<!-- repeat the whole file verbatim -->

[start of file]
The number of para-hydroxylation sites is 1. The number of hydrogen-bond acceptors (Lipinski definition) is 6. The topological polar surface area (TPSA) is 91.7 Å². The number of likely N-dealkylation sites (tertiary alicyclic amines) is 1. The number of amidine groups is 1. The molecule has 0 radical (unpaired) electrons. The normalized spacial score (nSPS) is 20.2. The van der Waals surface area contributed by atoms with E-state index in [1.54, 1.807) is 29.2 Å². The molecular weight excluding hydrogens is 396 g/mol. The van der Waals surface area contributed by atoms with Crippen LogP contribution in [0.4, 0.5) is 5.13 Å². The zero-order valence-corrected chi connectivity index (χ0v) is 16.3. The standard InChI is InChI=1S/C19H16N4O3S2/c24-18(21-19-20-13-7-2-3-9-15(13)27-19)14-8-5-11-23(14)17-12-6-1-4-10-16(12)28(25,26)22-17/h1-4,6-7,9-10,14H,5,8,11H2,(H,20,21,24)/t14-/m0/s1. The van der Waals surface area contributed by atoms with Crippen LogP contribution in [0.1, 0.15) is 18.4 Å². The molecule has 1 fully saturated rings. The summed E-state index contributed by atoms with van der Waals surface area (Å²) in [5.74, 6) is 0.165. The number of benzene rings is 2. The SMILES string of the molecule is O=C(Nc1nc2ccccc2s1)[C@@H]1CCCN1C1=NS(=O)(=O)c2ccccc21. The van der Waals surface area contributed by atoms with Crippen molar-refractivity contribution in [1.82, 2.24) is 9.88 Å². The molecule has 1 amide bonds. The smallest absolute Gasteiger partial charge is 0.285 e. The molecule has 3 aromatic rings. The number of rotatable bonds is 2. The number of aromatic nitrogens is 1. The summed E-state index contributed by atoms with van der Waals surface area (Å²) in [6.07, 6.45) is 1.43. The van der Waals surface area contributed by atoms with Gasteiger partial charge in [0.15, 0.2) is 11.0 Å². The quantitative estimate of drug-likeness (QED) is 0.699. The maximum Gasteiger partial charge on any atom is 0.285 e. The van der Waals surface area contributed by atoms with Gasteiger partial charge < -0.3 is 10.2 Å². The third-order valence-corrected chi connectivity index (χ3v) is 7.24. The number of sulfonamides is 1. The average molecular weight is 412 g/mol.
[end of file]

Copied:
The number of para-hydroxylation sites is 1. The number of hydrogen-bond acceptors (Lipinski definition) is 6. The topological polar surface area (TPSA) is 91.7 Å². The number of likely N-dealkylation sites (tertiary alicyclic amines) is 1. The number of amidine groups is 1. The molecule has 0 radical (unpaired) electrons. The normalized spacial score (nSPS) is 20.2. The van der Waals surface area contributed by atoms with E-state index in [1.54, 1.807) is 29.2 Å². The molecular weight excluding hydrogens is 396 g/mol. The van der Waals surface area contributed by atoms with Crippen LogP contribution in [0.4, 0.5) is 5.13 Å². The zero-order valence-corrected chi connectivity index (χ0v) is 16.3. The standard InChI is InChI=1S/C19H16N4O3S2/c24-18(21-19-20-13-7-2-3-9-15(13)27-19)14-8-5-11-23(14)17-12-6-1-4-10-16(12)28(25,26)22-17/h1-4,6-7,9-10,14H,5,8,11H2,(H,20,21,24)/t14-/m0/s1. The van der Waals surface area contributed by atoms with Crippen LogP contribution in [0.1, 0.15) is 18.4 Å². The molecule has 1 fully saturated rings. The summed E-state index contributed by atoms with van der Waals surface area (Å²) in [5.74, 6) is 0.165. The number of benzene rings is 2. The SMILES string of the molecule is O=C(Nc1nc2ccccc2s1)[C@@H]1CCCN1C1=NS(=O)(=O)c2ccccc21. The van der Waals surface area contributed by atoms with Crippen molar-refractivity contribution in [1.82, 2.24) is 9.88 Å². The molecule has 1 amide bonds. The smallest absolute Gasteiger partial charge is 0.285 e. The molecule has 3 aromatic rings. The number of rotatable bonds is 2. The number of aromatic nitrogens is 1. The summed E-state index contributed by atoms with van der Waals surface area (Å²) in [6.07, 6.45) is 1.43. The van der Waals surface area contributed by atoms with Gasteiger partial charge in [0.15, 0.2) is 11.0 Å². The quantitative estimate of drug-likeness (QED) is 0.699. The maximum Gasteiger partial charge on any atom is 0.285 e. The van der Waals surface area contributed by atoms with Gasteiger partial charge < -0.3 is 10.2 Å². The third-order valence-corrected chi connectivity index (χ3v) is 7.24. The number of sulfonamides is 1. The average molecular weight is 412 g/mol.